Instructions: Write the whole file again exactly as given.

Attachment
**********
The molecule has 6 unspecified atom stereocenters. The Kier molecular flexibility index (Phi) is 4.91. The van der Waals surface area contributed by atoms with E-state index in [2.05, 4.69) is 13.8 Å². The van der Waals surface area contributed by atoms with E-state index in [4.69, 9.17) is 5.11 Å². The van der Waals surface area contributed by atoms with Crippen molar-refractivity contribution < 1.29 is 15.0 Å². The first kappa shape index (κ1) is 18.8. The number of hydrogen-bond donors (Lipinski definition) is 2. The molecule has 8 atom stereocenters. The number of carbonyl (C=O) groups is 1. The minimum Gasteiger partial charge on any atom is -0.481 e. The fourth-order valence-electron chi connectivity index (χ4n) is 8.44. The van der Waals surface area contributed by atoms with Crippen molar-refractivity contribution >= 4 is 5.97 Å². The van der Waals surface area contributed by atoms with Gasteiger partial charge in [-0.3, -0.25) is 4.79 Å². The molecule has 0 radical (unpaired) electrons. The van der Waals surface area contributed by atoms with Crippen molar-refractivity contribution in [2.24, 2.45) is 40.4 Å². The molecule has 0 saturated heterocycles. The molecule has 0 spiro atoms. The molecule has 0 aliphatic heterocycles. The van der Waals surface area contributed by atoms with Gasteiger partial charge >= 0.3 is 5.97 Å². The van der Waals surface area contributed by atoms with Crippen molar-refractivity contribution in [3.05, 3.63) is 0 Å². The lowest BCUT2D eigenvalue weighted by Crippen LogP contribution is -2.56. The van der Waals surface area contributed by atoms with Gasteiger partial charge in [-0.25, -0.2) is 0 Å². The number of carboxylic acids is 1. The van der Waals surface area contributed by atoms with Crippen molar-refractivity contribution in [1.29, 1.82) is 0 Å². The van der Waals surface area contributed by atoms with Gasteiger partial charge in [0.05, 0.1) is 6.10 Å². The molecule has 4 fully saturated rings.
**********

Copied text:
The molecule has 6 unspecified atom stereocenters. The Kier molecular flexibility index (Phi) is 4.91. The van der Waals surface area contributed by atoms with E-state index in [2.05, 4.69) is 13.8 Å². The van der Waals surface area contributed by atoms with E-state index in [4.69, 9.17) is 5.11 Å². The van der Waals surface area contributed by atoms with Crippen molar-refractivity contribution < 1.29 is 15.0 Å². The first kappa shape index (κ1) is 18.8. The number of hydrogen-bond donors (Lipinski definition) is 2. The molecule has 8 atom stereocenters. The number of carbonyl (C=O) groups is 1. The minimum Gasteiger partial charge on any atom is -0.481 e. The fourth-order valence-electron chi connectivity index (χ4n) is 8.44. The van der Waals surface area contributed by atoms with Crippen molar-refractivity contribution >= 4 is 5.97 Å². The van der Waals surface area contributed by atoms with Gasteiger partial charge in [-0.3, -0.25) is 4.79 Å². The molecule has 0 radical (unpaired) electrons. The van der Waals surface area contributed by atoms with Crippen molar-refractivity contribution in [2.24, 2.45) is 40.4 Å². The molecule has 0 saturated heterocycles. The molecule has 0 spiro atoms. The molecule has 0 aliphatic heterocycles. The van der Waals surface area contributed by atoms with Gasteiger partial charge >= 0.3 is 5.97 Å². The van der Waals surface area contributed by atoms with Crippen molar-refractivity contribution in [3.05, 3.63) is 0 Å². The lowest BCUT2D eigenvalue weighted by Crippen LogP contribution is -2.56. The van der Waals surface area contributed by atoms with Gasteiger partial charge in [-0.25, -0.2) is 0 Å². The number of carboxylic acids is 1. The van der Waals surface area contributed by atoms with Crippen molar-refractivity contribution in [1.29, 1.82) is 0 Å². The van der Waals surface area contributed by atoms with Gasteiger partial charge in [0.05, 0.1) is 6.10 Å². The molecule has 4 fully saturated rings.